By Aaron Greenwood
The economic fallout from the ongoing conflict in Lebanon signifies the great tragedy that has befallen a country and its people so often caught in the crossfire of regional conflagrations.
|~||~||~|The economic fallout from the ongoing conflict in Lebanon signifies the great tragedy that has befallen a country and its people so often caught in the crossfire of regional conflagrations.
After years of civil war, Lebanon had emerged as one of the great economic success stories of the Arab world.
The country was widely recognised for boasting one of the most stable and dynamic economies in the Middle East, a position confirmed by the decision by a raft of multinational companies – including Panasonic and Nokia – to establish regional operations in the capital, Beirut.
But now all that is gone. While no one can doubt the indomitable spirit of the Lebanese people, the sheer fact remains that the damage wreaked on the country’s infrastructure will take many years to repair.
The confidence shown hitherto in Lebanon’s economy by international investors – particularly in light of the country’s tumultuous past – has been shattered.
Adding to this great human tragedy is the undoubted economic impact the latest conflict is having not only Lebanon itself, but also the entire Middle East region.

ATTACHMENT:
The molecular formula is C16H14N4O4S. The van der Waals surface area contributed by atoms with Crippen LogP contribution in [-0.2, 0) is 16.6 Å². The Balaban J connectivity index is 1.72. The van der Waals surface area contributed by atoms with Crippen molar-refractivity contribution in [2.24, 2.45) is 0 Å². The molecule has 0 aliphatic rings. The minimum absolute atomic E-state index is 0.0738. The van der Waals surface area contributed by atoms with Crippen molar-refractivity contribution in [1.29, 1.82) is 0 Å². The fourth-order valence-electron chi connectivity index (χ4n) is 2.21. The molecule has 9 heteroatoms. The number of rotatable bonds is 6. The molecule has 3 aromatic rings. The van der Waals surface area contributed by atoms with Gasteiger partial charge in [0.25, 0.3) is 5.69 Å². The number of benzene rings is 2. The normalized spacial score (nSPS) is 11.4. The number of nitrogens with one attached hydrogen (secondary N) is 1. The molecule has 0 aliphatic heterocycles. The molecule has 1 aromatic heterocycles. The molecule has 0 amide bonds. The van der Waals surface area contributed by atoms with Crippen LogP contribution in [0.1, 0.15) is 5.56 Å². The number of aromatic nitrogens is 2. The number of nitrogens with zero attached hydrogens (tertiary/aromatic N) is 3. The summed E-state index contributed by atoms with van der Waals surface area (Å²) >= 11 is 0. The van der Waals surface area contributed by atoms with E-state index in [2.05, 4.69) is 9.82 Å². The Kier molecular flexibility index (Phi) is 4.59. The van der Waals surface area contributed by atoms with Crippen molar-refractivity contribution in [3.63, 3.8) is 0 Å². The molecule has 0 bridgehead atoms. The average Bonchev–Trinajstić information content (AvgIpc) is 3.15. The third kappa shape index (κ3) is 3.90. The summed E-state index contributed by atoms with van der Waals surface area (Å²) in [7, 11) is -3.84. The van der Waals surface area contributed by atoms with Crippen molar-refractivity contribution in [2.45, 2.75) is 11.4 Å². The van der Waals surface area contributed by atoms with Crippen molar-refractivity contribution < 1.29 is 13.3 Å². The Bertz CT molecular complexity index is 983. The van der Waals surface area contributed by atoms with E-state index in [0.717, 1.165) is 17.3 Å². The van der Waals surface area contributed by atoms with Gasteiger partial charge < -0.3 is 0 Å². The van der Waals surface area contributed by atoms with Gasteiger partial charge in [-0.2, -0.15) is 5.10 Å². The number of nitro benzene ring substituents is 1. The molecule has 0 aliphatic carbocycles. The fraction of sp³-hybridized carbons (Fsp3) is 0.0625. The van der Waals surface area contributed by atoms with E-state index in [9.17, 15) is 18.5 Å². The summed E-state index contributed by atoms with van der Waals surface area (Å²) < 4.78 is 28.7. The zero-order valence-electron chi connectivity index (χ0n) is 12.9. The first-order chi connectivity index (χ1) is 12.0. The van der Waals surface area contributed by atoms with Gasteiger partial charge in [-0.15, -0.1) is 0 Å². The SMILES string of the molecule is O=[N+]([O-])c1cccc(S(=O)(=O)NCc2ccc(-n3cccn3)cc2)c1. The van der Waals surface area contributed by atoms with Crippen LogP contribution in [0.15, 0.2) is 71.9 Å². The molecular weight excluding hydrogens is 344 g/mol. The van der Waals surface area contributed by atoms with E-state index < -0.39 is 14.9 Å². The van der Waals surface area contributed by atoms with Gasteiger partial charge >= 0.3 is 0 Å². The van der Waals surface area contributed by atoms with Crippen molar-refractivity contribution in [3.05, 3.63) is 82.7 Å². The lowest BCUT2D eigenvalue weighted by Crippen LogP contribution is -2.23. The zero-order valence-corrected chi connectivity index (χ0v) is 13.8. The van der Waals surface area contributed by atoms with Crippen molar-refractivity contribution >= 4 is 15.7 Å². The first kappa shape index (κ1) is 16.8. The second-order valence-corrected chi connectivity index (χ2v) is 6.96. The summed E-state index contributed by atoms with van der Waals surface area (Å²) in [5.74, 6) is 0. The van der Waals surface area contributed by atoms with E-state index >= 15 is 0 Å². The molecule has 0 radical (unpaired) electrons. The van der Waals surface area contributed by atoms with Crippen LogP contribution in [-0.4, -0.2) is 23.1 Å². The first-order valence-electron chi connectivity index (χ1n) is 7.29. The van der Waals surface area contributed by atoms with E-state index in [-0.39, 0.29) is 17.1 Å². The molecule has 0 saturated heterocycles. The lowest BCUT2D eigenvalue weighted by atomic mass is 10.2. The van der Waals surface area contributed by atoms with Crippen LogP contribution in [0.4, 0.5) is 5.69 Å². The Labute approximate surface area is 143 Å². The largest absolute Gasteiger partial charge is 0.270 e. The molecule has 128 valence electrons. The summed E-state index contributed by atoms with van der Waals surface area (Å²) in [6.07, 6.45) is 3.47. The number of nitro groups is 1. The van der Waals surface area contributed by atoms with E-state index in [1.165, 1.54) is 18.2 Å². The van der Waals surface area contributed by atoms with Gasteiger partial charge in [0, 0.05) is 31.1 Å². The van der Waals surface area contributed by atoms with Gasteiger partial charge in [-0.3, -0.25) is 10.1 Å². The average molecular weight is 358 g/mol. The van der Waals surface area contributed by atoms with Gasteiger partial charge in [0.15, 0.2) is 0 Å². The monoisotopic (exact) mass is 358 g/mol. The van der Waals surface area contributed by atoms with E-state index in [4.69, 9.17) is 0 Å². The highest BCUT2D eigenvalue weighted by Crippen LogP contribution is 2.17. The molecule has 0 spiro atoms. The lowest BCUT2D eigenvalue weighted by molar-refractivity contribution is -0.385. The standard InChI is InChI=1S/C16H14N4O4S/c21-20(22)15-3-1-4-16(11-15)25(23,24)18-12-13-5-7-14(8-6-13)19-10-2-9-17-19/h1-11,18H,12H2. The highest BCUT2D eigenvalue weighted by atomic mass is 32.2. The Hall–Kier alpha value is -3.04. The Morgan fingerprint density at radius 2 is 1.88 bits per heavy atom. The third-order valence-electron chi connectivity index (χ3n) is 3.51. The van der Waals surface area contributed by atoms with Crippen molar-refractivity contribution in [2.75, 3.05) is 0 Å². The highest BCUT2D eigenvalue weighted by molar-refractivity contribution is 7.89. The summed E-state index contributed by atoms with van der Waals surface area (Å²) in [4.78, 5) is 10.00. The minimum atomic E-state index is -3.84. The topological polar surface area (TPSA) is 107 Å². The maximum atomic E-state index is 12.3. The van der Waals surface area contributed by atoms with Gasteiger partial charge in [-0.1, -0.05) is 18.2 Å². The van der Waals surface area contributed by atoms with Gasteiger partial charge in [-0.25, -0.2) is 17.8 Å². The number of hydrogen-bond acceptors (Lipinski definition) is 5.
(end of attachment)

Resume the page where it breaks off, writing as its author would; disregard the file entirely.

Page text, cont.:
Some analysts have placed the loss of revenue to the Lebanese economy at up to US$80 million per day, but this figure does not take into account the losses incurred by the country’s regional trading partners, many of which had invested huge amounts in spurring the country’s economic renaissance after the Israeli withdrawal from southern Lebanon in 2000.
The conflict has also had a direct impact on neighbouring economies in the region: in the UAE, retailers – including consumer electronics traders – have blamed a 20% drop in business on the ongoing violence.
Meanwhile, the Dubai re-export market has been significantly impacted. With little in the way of a domestic manufacturing sector, Lebanon’s young and increasingly affluent population had driven demand for imported high-tech consumer electronics goods in recent years.
Indeed, Lebanon boasted arguably the most dynamic, albeit small, consumer market in the Levant and could be easily compared to the booming markets of the GCC.
With a vested interest in Lebanon’s economic and social revival, it will no doubt be these Gulf trading partners that will eventually lead the country’s economy out of the quagmire. Saudi Arabia, the UAE and Kuwait have already pledged more than US$1 billion in immediate aid with more to come in the long-term.
Such initiatives are vital to ensuring Lebanon is given another opportunity to realise its true economic potential and to recover from yet another tragic episode in its tumultuous history.||**||